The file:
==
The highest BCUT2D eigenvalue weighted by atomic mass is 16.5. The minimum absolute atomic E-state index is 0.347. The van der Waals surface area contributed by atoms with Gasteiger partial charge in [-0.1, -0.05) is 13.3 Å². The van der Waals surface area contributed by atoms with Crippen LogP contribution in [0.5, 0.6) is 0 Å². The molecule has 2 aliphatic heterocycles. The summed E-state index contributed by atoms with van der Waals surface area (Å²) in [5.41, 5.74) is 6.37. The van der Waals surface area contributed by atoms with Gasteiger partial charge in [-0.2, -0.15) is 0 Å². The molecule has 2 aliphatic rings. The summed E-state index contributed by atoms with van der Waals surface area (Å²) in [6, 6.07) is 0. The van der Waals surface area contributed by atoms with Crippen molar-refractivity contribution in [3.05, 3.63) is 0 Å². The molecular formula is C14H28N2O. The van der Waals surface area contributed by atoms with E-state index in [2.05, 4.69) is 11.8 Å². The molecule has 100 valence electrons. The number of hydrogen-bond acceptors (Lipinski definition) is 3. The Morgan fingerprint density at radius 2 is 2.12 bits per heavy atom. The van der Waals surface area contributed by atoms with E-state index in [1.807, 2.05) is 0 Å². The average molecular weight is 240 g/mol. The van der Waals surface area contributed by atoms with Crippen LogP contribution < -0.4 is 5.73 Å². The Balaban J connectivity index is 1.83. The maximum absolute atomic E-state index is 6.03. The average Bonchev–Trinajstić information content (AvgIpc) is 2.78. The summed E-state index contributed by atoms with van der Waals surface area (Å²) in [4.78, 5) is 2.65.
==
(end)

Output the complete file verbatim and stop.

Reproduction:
The highest BCUT2D eigenvalue weighted by atomic mass is 16.5. The minimum absolute atomic E-state index is 0.347. The van der Waals surface area contributed by atoms with Gasteiger partial charge in [-0.1, -0.05) is 13.3 Å². The van der Waals surface area contributed by atoms with Crippen LogP contribution in [0.5, 0.6) is 0 Å². The molecule has 2 aliphatic heterocycles. The summed E-state index contributed by atoms with van der Waals surface area (Å²) in [5.41, 5.74) is 6.37. The van der Waals surface area contributed by atoms with Gasteiger partial charge in [-0.2, -0.15) is 0 Å². The molecule has 2 aliphatic rings. The summed E-state index contributed by atoms with van der Waals surface area (Å²) in [6, 6.07) is 0. The van der Waals surface area contributed by atoms with Crippen molar-refractivity contribution in [3.05, 3.63) is 0 Å². The molecular formula is C14H28N2O. The van der Waals surface area contributed by atoms with E-state index in [2.05, 4.69) is 11.8 Å². The molecule has 100 valence electrons. The number of hydrogen-bond acceptors (Lipinski definition) is 3. The Morgan fingerprint density at radius 2 is 2.12 bits per heavy atom. The van der Waals surface area contributed by atoms with E-state index in [1.807, 2.05) is 0 Å². The average molecular weight is 240 g/mol. The van der Waals surface area contributed by atoms with Crippen LogP contribution < -0.4 is 5.73 Å². The Balaban J connectivity index is 1.83. The maximum absolute atomic E-state index is 6.03. The average Bonchev–Trinajstić information content (AvgIpc) is 2.78. The summed E-state index contributed by atoms with van der Waals surface area (Å²) in [4.78, 5) is 2.65.